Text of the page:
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Clayton ready to block out the last four seasons

Posted by ESPN.com's Pat Yasinskas

TAMPA, Fla. -- Michael Clayton has a theory on why the Tampa Bay Buccaneers handed him a five-year, $26 million contract just over a month ago.

It's not what you'd expect to hear from any wide receiver, a position where egos often are large and driven solely by receptions and touchdowns on the stat sheet. For four seasons, Clayton's numbers have been disappointing by any standard, but he smiles when he talks beyond the statistics.

He smiles when he talks about his blocking skills.

"I really think that's why I stayed here because they value the blocking so much," Clayton said.

The Bucs are paying a wide receiver more than some of their offensive linemen to block for their running backs? There's a bit more to it than that, but the basic answer is the Bucs view Clayton's blocking as a huge positive.

It seems every time new coach Raheem Morris talks these days, he uses the words "violent" and "physical." That's how he wants his team to play. It seems every time new offensive coordinator Jeff Jagodzinski speaks, he mentions how important it is to run the ball.

That's why Clayton has found a home -- and a big role -- only a few months after it looked like he'd be the first guy out of town after the Bucs lost their last four games to finish 9-7 and out of the playoffs.

Free agency and a fresh start seemed to be the only way for Clayton to revive a career that had sputtered after he caught 80 passes as a rookie in 2004. He'll be the first to tell you he deserves some of the blame. Clayton, 6-foot-4 and 215 pounds these days, admits he put on too much weight after his rookie year and that led to some injuries.

But even as he started taking better care of himself and staying healthy, Clayton never was fully able to emerge from coach Jon Gruden's doghouse. After catching seven touchdown passes as a rookie, he's had only two over the last four seasons and his reception totals in each season didn't even come to half of what he did as a rookie.

"I came in and caught 80 balls," Clayton said. "I felt ability-wise and confidence-wise, at that point, let's just build the team around the success that I had and bring in some fast guys to go down the field. They went totally opposite and kind of took me out."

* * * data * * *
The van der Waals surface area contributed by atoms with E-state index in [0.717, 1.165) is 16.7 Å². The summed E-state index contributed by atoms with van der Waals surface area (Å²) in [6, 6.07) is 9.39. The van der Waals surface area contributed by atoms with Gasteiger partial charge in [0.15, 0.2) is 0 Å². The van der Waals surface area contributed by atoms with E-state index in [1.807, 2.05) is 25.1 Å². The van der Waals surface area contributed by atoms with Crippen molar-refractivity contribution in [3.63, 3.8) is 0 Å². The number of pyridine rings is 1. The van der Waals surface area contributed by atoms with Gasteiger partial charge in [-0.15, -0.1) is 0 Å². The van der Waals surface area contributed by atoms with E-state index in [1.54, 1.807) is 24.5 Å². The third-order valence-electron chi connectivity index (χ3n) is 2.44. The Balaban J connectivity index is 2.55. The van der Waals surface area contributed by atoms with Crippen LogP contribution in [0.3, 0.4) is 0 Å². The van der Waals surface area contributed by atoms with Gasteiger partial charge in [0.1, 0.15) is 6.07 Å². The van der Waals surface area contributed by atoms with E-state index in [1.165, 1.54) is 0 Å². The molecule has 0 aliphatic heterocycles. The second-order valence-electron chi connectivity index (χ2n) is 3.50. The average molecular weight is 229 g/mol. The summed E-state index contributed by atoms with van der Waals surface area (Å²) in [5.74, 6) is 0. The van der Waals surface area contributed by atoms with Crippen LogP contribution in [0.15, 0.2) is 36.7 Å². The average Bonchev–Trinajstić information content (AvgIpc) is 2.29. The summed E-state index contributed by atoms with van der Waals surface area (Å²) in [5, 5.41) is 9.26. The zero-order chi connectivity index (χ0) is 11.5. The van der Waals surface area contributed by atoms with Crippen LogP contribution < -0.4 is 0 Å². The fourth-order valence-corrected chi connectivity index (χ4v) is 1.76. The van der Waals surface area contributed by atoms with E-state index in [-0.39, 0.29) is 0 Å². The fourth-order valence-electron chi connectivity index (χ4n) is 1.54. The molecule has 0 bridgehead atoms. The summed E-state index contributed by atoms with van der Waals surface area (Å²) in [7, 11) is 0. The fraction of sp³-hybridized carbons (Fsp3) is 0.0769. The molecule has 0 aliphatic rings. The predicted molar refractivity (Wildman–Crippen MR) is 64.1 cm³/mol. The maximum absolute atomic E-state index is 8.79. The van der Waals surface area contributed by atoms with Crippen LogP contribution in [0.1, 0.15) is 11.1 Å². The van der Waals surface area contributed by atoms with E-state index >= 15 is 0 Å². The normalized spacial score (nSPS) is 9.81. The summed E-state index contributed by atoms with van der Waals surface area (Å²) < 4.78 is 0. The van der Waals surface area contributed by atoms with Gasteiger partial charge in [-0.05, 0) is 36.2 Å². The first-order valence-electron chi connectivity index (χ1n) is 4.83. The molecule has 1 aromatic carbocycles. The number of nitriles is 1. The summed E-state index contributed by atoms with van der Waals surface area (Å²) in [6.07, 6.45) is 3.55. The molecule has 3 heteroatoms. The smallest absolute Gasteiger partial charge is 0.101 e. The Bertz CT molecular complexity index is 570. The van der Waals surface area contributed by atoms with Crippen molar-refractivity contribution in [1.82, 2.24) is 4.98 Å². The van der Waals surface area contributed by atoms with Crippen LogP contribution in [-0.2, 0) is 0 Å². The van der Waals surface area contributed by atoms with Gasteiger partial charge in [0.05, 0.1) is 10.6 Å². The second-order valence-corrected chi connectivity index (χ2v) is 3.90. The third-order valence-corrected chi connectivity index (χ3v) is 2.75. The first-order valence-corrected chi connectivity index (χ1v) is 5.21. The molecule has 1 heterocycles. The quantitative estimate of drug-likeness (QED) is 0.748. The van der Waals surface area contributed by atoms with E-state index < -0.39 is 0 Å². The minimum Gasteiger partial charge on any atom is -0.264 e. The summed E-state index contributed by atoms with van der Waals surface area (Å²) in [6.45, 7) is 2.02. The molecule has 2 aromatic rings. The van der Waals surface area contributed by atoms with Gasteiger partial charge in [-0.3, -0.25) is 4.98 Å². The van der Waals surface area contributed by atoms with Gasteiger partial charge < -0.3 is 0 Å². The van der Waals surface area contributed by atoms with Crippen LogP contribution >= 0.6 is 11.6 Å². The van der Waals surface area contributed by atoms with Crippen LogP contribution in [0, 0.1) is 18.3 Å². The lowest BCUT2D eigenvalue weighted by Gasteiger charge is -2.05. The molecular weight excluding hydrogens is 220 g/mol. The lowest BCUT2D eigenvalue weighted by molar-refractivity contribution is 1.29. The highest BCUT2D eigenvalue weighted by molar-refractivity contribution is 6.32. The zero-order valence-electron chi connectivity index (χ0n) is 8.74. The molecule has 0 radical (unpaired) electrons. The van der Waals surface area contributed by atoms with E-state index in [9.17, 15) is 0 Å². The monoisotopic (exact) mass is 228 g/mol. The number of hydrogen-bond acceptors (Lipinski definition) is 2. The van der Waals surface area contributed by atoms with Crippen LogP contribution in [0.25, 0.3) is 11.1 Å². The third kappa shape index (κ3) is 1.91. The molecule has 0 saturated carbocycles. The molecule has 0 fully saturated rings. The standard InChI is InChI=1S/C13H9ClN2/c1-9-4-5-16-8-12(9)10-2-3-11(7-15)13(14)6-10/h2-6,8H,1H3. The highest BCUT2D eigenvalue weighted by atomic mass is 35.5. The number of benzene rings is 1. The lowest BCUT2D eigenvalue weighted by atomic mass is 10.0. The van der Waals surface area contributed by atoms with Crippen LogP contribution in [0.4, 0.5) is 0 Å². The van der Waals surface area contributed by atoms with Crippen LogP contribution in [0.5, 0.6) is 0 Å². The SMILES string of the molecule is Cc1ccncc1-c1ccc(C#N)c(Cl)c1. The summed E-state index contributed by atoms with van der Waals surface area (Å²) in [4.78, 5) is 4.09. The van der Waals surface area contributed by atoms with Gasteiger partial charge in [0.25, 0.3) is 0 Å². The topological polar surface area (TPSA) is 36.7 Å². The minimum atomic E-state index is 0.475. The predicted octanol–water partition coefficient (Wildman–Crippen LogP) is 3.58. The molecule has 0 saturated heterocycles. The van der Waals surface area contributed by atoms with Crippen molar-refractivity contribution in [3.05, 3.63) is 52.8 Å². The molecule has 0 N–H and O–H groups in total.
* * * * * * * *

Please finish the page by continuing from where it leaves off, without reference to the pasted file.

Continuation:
Joey Galloway became the top target and Clayton disappeared.

"I loved and respected coach Gruden, but I fell into the nature of the business," Clayton said.

The nature of the business changed dramatically a couple of weeks after the season, when Gruden was fired and Morris was hired. Clayton was gearing up for free agency and even began going through the process, but he knew the coaching change opened a door that seemed to be closed.

Clayton has a strong relationship with Morris, the defensive backs coach last season. Morris was the guy who even recruited Clayton to play a little defense. Clayton lined up at cornerback for a couple of plays in a goal-line situation in a game against Kansas City last season.

"[Morris] had that trust in me to go out there and be an athlete. He knows what type of person I am," Clayton said. "He also knows what type of receiver I am, what I bring to the table and how to utilize my talents."

Yes, as important as his blocking ability may be, Clayton wants a chance to do more than that. He wants to be a starter. He wants to be an every-down receiver and get more than 30-some catches a year.

Galloway is gone now. Antonio Bryant is the only sure thing the Bucs have at receiver, but Clayton wants to give them more than that.

"Basically, I think there are going to be opportunities in the short passing game and they're going to utilize receivers who can help move the chains in traffic," Clayton said. "I think they'll put me in position where I can help the team. Everybody's going to get an opportunity to catch a lot of balls. It hasn't always been like that in the past."

No, it hasn't. Clayton, at times, was reduced to being nothing more than a special-teams player. But he's endured that and has managed to stay with a team he was fully prepared to leave.

Clayton's starting over. Four years later, he believes the time -- and the chance -- has come for him to finally build on that brilliant rookie season.

"At the end of the day, I'm not the fastest guy," Clayton
said. "But you talk about longevity and I pride myself on perfecting my craft. I feel like I'm a complete player and that's what keeps wide receivers around for a long time. I feel like, in this offense, I'm going to get a chance to show what I can really do."